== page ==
• UlyssesReturns

    Fraser says “There’s a horrible correlation in the English comprehensive education system. You go to a rich area and your school is likely to be good and you’ll get good results. If you live in a poor area, you will get bad results.It’s not because the poor kids are thick, it’s because they are short changed, or betrayed some might argue, by a system which gives the rich a lot better service than the poor.’

    Perhaps the reverse is the case. Has anyone considered that poor areas are sustained by the fact that the people living there are in fact thick? They certainly appear to be as thick as soup to me with a large section of London. the Midlands and the North having odd religious beliefs in a 7th century warmonger or equally thick footballers posing as modern-day deities, a continued and inherited desire to live on welfare, pushing out babies at 14 without any means of support and abusing the resultant offspring. No believer in eugenics am I but where you have generations of underachievers living off the state and rarely travelling more than 10 miles from their place of birth except for an annual rampage through the bars of Magalouf or the Costas, seeing everything through the distorting lens of the ubiquitous TV and Sky Sports, this cannot stimulate the development of IQ and a desire to better oneself. These ghettoes are the drag on the productive sector and the mainstay of the complicit thickos in the labour party. The modern-day lumpen proletarat, the Roman mob, the undeserving poor – they will bring us all down.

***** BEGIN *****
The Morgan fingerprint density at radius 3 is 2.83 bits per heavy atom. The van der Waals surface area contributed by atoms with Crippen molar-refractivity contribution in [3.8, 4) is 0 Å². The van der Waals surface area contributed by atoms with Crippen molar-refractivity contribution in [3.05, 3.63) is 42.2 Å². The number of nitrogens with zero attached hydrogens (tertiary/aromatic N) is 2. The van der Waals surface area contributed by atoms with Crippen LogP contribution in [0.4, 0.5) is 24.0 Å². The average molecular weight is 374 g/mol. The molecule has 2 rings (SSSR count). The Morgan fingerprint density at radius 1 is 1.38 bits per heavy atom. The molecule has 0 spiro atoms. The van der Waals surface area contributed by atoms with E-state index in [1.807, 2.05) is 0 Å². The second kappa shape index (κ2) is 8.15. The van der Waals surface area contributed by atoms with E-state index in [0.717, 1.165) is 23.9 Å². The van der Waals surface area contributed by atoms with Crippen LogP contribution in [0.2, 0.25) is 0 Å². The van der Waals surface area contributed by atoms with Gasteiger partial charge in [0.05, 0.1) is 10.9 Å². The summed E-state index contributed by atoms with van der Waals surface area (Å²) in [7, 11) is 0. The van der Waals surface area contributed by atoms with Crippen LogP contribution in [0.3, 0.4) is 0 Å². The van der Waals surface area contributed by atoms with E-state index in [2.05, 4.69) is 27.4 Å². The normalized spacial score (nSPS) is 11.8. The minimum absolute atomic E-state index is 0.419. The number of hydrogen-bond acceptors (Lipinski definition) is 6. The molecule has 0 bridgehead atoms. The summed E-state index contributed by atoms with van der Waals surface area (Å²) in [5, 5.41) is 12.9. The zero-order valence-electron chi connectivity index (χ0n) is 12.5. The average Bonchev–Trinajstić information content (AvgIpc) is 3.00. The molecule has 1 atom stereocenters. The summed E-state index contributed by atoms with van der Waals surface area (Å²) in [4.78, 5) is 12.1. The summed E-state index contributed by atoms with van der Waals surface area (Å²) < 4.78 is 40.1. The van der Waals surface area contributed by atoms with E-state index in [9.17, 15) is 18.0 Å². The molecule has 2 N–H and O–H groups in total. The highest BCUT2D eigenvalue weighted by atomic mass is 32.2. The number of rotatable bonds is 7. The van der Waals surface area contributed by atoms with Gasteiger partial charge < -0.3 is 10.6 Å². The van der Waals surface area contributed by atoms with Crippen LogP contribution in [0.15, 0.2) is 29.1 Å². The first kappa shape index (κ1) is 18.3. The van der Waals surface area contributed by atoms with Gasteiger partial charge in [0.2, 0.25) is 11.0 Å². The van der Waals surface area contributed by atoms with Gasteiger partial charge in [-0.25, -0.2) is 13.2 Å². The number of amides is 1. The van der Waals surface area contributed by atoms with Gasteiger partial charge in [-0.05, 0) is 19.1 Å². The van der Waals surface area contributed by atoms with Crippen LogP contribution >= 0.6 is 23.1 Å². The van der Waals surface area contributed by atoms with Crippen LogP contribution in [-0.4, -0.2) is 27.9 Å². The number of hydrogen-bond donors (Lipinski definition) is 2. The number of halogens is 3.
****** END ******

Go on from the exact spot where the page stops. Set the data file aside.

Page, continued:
• Archimedes

      Speaking as someone who has been to schools in both poor and rich areas, I’m pretty sure that it’s an attitude problem.

      Those coming from poorer areas tend to be less inapposite to failure, and consequently the culture in schools with a majority from poor backgrounds tends to be an ‘aim for the gutter’ culture. When someone is derided for doing something badly by a teacher, or for not trying, the other students applaud, whereas if an individual is recognised for succeeding they get derided by the other students – so it is difficult for any intelligent person to succeed without being relatively unpopular. No doubt, being surrounded by failure, poorer students are more afraid to fail, and often choose not to try in order to avoid that.

      Those that come from wealthier backgrounds know that in order to maintain that standard of life, they will have to secure a career. Those that come from poorer backgrounds already have the standard of life, to which they are accustomed, guaranteed by the state, and so the need to succeed is diminished.

      To be fair, this culture exists in all state schools, it’s just far more pronounced in the poorer areas.

      • Barry

        Agree entirely.

        I once heard it said that middle class people believe that education is something done for them whereas working class people believe it is something done to them.

        Simplistic, but an element of truth there I think.

    • Publius

      Ulysses. That would be too much like rocking the boat. Mr Nelson prefers banalities and platiudes. That way he can ensure access to the seat of power, which he seems increasingly eager to kiss.

    • Cogito Ergosum

      The Labour party destroyed the grammar schools because “they were not fair”. But they were not so unfaIr as the present system.

      I guess the Conservative party failed to reintroduce them because they WERE fair.